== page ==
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Sea turtles, shorebirds, colonial seabirds and migratory birds quitely converge near Egmont Key Lighthouse. They are reminders of its fabled days when conch shells answered signals from passing vessels. The current lighthouse, built 1858, is now part of Egmont Key National Wildlife Refuge near Tampa. The missing lens gives no clue of its storied past.
As the only lighthouse on the busy passageway from Key West to St. Marks Lighthouse near Tallahassee, it was important. In 1898 during the Spanish American War, Fort Dade was built on Egmont Key as part of a coastal defense system. In the late 1800s and early 1900s, most of the buoys on Florida’s west coast were managed by the depot on Egmont Key.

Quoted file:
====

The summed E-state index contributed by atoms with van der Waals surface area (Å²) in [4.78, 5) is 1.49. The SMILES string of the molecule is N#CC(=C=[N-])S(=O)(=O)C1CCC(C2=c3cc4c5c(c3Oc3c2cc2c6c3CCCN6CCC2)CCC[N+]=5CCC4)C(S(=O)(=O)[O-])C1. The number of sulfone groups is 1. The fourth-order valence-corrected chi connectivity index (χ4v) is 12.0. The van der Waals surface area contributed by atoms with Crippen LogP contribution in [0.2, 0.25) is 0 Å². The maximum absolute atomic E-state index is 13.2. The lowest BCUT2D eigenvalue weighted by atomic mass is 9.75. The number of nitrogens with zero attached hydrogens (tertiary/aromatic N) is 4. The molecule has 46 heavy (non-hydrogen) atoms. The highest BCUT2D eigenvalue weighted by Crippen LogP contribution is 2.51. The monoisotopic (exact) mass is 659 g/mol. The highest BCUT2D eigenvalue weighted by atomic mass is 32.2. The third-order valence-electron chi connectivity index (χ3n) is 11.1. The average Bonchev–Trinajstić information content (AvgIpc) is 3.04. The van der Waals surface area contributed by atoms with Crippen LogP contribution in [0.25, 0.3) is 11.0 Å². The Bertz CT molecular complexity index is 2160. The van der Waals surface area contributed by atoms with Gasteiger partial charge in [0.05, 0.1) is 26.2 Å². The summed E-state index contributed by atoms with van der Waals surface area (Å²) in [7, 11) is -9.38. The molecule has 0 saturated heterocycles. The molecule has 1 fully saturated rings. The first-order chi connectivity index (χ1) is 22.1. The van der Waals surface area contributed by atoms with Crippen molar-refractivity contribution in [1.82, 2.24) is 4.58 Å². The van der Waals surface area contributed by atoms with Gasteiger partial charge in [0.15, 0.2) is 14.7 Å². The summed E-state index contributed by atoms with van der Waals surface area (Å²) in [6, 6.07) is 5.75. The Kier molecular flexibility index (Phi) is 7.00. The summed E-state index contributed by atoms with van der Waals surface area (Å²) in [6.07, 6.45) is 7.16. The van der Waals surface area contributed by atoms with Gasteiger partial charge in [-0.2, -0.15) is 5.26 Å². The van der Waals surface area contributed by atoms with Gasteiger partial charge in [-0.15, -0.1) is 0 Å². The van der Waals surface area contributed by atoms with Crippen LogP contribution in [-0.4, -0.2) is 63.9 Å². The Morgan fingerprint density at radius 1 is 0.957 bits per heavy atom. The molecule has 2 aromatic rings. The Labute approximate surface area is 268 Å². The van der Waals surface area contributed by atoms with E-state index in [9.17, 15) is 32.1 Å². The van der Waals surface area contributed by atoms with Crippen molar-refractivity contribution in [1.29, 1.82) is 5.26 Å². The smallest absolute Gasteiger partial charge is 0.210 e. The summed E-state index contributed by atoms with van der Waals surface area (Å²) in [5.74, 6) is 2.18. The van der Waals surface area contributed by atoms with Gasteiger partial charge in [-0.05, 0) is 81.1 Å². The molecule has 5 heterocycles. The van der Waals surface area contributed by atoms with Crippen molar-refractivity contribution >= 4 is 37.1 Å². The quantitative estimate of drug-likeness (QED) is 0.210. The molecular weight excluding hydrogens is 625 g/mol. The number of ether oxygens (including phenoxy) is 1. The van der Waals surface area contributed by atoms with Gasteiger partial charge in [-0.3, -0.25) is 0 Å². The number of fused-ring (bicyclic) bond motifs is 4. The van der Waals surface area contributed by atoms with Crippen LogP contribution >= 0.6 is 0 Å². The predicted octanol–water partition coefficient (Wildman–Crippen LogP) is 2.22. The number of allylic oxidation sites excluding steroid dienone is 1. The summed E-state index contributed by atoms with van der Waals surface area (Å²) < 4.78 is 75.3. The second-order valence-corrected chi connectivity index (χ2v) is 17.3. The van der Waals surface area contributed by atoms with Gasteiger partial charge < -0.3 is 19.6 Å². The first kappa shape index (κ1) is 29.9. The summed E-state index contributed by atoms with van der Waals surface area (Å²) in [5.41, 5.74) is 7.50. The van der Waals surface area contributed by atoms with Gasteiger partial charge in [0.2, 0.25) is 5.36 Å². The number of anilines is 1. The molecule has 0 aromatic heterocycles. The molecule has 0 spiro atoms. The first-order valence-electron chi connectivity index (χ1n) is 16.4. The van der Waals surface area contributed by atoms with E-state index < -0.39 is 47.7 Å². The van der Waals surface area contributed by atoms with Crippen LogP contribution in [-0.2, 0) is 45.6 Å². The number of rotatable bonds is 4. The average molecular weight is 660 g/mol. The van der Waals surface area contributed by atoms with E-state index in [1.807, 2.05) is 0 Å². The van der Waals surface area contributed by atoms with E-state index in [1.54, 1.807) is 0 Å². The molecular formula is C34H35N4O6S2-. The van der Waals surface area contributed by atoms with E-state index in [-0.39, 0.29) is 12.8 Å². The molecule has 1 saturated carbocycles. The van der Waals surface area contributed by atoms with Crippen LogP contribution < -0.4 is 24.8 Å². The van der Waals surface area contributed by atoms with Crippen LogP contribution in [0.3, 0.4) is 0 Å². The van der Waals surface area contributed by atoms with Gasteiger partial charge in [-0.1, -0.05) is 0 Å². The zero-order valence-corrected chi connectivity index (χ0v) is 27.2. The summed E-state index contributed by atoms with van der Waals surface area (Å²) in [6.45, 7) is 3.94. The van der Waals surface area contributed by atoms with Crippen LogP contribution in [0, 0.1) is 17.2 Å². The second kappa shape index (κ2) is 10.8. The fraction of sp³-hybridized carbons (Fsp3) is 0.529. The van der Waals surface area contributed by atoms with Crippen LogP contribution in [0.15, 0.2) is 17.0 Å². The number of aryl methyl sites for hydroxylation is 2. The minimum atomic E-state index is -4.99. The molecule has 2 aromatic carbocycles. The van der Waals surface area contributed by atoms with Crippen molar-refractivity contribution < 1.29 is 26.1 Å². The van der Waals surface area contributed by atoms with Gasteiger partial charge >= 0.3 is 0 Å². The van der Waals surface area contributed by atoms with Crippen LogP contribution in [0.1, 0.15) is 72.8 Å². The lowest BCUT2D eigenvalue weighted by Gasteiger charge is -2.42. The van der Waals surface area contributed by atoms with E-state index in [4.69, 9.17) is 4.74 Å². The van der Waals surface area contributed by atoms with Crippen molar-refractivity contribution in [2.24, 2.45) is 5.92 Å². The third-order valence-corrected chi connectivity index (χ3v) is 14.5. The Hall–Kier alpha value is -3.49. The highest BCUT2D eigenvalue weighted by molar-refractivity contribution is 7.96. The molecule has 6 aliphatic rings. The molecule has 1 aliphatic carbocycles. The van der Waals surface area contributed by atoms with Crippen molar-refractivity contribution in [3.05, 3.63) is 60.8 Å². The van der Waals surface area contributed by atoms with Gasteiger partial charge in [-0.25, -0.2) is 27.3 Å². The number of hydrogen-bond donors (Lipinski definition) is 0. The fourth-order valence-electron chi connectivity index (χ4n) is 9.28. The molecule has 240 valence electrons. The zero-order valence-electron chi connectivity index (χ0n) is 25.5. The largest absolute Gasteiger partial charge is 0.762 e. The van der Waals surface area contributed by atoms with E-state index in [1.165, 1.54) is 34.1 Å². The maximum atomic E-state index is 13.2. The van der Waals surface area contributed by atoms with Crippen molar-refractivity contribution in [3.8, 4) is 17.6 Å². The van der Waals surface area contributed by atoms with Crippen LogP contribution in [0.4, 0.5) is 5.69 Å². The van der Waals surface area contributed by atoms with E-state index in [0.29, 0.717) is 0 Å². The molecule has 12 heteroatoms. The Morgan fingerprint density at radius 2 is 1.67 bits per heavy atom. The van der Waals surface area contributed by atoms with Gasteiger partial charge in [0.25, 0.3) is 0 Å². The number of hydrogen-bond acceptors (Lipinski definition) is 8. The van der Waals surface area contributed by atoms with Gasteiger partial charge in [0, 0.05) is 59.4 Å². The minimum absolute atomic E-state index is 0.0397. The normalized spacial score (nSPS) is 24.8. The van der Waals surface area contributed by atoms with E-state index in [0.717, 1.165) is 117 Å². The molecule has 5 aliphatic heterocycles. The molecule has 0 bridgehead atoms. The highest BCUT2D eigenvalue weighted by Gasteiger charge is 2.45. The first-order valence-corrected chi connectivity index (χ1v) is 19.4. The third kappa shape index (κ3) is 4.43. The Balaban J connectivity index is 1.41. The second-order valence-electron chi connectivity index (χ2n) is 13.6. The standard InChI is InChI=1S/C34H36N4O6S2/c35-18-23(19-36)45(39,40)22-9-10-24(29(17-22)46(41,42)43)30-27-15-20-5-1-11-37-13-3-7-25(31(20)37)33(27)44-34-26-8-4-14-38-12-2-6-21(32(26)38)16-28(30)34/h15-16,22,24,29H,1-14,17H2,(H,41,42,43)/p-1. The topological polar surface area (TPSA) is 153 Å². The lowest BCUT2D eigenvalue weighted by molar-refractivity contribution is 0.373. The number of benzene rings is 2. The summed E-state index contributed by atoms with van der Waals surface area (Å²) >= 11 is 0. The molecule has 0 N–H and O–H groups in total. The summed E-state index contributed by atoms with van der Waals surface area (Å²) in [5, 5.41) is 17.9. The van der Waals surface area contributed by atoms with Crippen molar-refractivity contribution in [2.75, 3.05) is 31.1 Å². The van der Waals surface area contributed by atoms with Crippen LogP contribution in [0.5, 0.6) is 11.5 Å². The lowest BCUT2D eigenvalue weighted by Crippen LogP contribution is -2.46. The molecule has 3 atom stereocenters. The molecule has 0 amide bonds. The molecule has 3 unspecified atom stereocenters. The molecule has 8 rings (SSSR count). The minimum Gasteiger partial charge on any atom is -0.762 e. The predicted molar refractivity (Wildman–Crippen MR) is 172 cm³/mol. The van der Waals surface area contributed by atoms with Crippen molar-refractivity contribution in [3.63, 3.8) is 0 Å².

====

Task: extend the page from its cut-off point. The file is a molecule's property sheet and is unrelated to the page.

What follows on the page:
The lighthouse slowly diminished in importance and in stature. In 1944, the upper portion of the lighthouse was removed along with the Fresnel lens. In 1989, an automated rotating beacon was installed.
In 2013, the Lens pedestal was shipped for restoration to Tallahassee. Perhaps one day the lens will be returned to the truncated Egmont Key Lighthouse and its former glory restored.